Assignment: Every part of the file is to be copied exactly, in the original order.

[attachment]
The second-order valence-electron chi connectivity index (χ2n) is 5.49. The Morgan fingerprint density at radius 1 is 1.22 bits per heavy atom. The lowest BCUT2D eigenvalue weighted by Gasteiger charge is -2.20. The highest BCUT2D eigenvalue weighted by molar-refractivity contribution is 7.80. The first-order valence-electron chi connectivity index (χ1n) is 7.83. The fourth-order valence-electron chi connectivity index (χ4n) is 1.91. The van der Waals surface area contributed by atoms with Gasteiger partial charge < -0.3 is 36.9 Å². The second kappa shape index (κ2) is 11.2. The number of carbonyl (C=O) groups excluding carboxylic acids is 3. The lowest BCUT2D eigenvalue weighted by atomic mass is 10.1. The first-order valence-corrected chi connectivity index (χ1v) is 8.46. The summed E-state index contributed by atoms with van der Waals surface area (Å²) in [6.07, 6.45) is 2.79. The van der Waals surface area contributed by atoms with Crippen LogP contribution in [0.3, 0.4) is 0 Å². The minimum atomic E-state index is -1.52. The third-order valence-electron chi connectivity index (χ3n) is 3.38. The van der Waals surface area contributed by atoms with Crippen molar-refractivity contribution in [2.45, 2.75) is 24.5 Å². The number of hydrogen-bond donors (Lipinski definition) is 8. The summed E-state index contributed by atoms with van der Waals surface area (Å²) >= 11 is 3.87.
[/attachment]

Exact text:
The second-order valence-electron chi connectivity index (χ2n) is 5.49. The Morgan fingerprint density at radius 1 is 1.22 bits per heavy atom. The lowest BCUT2D eigenvalue weighted by Gasteiger charge is -2.20. The highest BCUT2D eigenvalue weighted by molar-refractivity contribution is 7.80. The first-order valence-electron chi connectivity index (χ1n) is 7.83. The fourth-order valence-electron chi connectivity index (χ4n) is 1.91. The van der Waals surface area contributed by atoms with Gasteiger partial charge < -0.3 is 36.9 Å². The second kappa shape index (κ2) is 11.2. The number of carbonyl (C=O) groups excluding carboxylic acids is 3. The lowest BCUT2D eigenvalue weighted by atomic mass is 10.1. The first-order valence-corrected chi connectivity index (χ1v) is 8.46. The summed E-state index contributed by atoms with van der Waals surface area (Å²) in [6.07, 6.45) is 2.79. The van der Waals surface area contributed by atoms with Crippen LogP contribution in [0.3, 0.4) is 0 Å². The minimum atomic E-state index is -1.52. The third-order valence-electron chi connectivity index (χ3n) is 3.38. The van der Waals surface area contributed by atoms with Crippen molar-refractivity contribution in [2.45, 2.75) is 24.5 Å². The number of hydrogen-bond donors (Lipinski definition) is 8. The summed E-state index contributed by atoms with van der Waals surface area (Å²) >= 11 is 3.87.